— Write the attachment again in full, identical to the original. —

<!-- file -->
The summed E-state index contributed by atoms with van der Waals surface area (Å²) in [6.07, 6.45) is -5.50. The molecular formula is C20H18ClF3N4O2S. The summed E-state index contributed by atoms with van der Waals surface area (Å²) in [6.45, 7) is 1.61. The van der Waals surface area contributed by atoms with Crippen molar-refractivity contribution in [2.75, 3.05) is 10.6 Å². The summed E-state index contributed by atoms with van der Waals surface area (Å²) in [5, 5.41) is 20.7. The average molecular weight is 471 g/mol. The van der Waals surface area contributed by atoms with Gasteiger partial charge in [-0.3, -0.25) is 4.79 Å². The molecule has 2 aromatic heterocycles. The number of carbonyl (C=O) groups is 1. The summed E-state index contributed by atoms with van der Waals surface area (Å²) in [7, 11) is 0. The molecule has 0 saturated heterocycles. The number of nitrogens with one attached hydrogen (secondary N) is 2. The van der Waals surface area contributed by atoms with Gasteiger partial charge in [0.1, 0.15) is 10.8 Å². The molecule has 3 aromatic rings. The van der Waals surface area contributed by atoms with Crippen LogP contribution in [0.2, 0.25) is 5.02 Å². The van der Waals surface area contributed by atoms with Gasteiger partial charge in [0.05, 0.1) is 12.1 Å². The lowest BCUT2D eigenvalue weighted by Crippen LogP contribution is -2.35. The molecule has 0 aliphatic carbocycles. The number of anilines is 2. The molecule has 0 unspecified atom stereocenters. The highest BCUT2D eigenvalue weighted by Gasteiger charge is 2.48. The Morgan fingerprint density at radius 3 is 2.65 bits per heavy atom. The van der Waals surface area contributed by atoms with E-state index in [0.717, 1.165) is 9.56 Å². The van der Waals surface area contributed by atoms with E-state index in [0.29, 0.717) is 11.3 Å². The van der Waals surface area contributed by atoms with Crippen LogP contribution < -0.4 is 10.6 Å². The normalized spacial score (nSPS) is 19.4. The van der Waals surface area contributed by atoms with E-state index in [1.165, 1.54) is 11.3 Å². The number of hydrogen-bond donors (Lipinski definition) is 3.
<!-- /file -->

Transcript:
The summed E-state index contributed by atoms with van der Waals surface area (Å²) in [6.07, 6.45) is -5.50. The molecular formula is C20H18ClF3N4O2S. The summed E-state index contributed by atoms with van der Waals surface area (Å²) in [6.45, 7) is 1.61. The van der Waals surface area contributed by atoms with Crippen molar-refractivity contribution in [2.75, 3.05) is 10.6 Å². The summed E-state index contributed by atoms with van der Waals surface area (Å²) in [5, 5.41) is 20.7. The average molecular weight is 471 g/mol. The van der Waals surface area contributed by atoms with Gasteiger partial charge in [-0.3, -0.25) is 4.79 Å². The molecule has 2 aromatic heterocycles. The number of carbonyl (C=O) groups is 1. The summed E-state index contributed by atoms with van der Waals surface area (Å²) in [7, 11) is 0. The molecule has 0 saturated heterocycles. The number of nitrogens with one attached hydrogen (secondary N) is 2. The van der Waals surface area contributed by atoms with Gasteiger partial charge in [0.1, 0.15) is 10.8 Å². The molecule has 3 aromatic rings. The van der Waals surface area contributed by atoms with Crippen LogP contribution in [0.2, 0.25) is 5.02 Å². The van der Waals surface area contributed by atoms with Gasteiger partial charge in [0.05, 0.1) is 12.1 Å². The lowest BCUT2D eigenvalue weighted by Crippen LogP contribution is -2.35. The molecule has 0 aliphatic carbocycles. The number of anilines is 2. The molecule has 0 unspecified atom stereocenters. The highest BCUT2D eigenvalue weighted by Gasteiger charge is 2.48. The Morgan fingerprint density at radius 3 is 2.65 bits per heavy atom. The van der Waals surface area contributed by atoms with E-state index in [0.717, 1.165) is 9.56 Å². The van der Waals surface area contributed by atoms with E-state index in [0.29, 0.717) is 11.3 Å². The van der Waals surface area contributed by atoms with Crippen LogP contribution < -0.4 is 10.6 Å². The normalized spacial score (nSPS) is 19.4. The van der Waals surface area contributed by atoms with E-state index in [1.165, 1.54) is 11.3 Å². The number of hydrogen-bond donors (Lipinski definition) is 3.